Analyzing the Design of Telecollaboration in Second Life using Activity Theory

Analyzing the Design of Telecollaboration in Second Life using Activity Theory

Mats Deutschmann (Umeå University, Sweden), Judith Molka-Danielsen (Molde University College, Norway) and Luisa Panichi (Pisa University, Italy)
DOI: 10.4018/978-1-60960-517-9.ch009
OnDemand PDF Download:
$30.00
List Price: $37.50

Abstract

Internationally, Second Life (SL) has in recent years become accepted as a platform for innovative educational activities at many universities. One such activity includes ways of enabling students coming in contact with other students in so-called telecollaboration. Using an Activity Theoretical model, the present case study describes the design and initial implementation of a telecollaborative learning activity between four universities in Second Life. The four student groups were all attending quite different programs and the main challenges encountered were that of accommodating the different needs taking the diverse motivational objectives of each group into account, and making use of affordances the tool (SL) in this pursuit.
Chapter Preview
Top

Introduction

The Internet, and more specifically, social software such as virtual worlds, have greatly contributed to global communication over the last decade. In language learning, in particular, this development presents new exciting possibilities. Increased access to digital technologies has meant that online tools such as e-mail, online discussion forums, blogs, wikis, and more recently virtual 3D platforms such as Second Life (SL), are increasingly being used in education to bring students together. 3D worlds, in particular, offer spaces where genuine communicative acts can take place at a distance, simulating real world activity, but with the advantage that they allow learners from different geographical locations to meet in meaningful authentic communication using the target language in an immersive, 3D, common and open space.

One of the traditional challenges in language education has been to provide meaningful contexts where you can use the target language in an authentic setting. Most language educators would agree that one of the most significant triggers of motivation in learning a foreign language is the yearning to communicate via the language, but this is often difficult to achieve in a traditional classroom and/or online setting and communication often becomes “make-believe”; second language learners are forced into constructed, artificial communicative situations on more or less relevant topics, where they can easily revert to their mother tongue. Consequently, the need and wish to communicate, one of the main motivational forces for language learning, is not being exploited. In bringing together learners from different language backgrounds, online environments, such as SL, increase the scope for cross-cultural interaction where the target language is the only viable option for meaningful communication. The nature of the communicative environment is important in this respect. Spontaneous conversations are often triggered by the surrounding environment in real life; we generally initiate small talk with strangers by talking about the weather, what people are wearing, or by commenting what we see around us, and in this way the environment becomes a cue for contact. Simulating this in online situations is often difficult, but here virtual worlds can offer a good alternative. If, in addition, collaborative tasks are designed in such a way that the information needed is contained in the knowledge capital of the student group so that the students themselves become the source of the course content, two of the potential problems related to second language learning situations are addressed: motivation for using the foreign language and subject relevance.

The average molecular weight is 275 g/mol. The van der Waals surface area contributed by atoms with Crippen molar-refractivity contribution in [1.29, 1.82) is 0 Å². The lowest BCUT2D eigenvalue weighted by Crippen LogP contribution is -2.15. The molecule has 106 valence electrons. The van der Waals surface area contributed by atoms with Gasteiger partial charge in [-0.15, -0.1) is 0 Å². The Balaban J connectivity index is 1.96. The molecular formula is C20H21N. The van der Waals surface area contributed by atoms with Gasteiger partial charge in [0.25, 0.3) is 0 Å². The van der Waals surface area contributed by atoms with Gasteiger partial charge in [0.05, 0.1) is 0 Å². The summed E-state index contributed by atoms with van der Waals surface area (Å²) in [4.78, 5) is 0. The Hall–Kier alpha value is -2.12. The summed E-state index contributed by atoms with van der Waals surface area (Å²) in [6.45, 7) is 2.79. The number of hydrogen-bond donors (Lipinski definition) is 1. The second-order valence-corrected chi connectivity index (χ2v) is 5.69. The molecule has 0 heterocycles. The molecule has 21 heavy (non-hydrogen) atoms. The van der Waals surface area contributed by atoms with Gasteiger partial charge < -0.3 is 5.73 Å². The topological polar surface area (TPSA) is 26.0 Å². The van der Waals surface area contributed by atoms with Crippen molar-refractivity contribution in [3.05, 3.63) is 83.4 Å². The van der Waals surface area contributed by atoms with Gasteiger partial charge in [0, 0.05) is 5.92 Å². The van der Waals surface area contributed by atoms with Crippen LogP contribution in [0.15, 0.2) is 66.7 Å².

There are further advantages with using virtual worlds for this type of activity: they are environments with which many students are familiar with from their leisure activities and in this sense provide a common cultural reference; they are generally equipped with a range of tools for communication such as chat, instant messaging and voice; they are open environments allowing for organised as well as spontaneous meetings and, they are 3D environments, where the physical setting in combination with the avatar affordances can be used to scaffold the language learning experience. Virtual worlds in language education can thus go towards answering needs claims made by researchers such as Warschauer (1997, p. 487) who “demands” that students be given the opportunity to “conduct actively ‘meaningful tasks and solve meaningful problems in an environment that reflects their own personal interests as well as the multiple purposes to which their knowledge will be put in the future’”.

Complete Chapter List

Search this Book:
Reset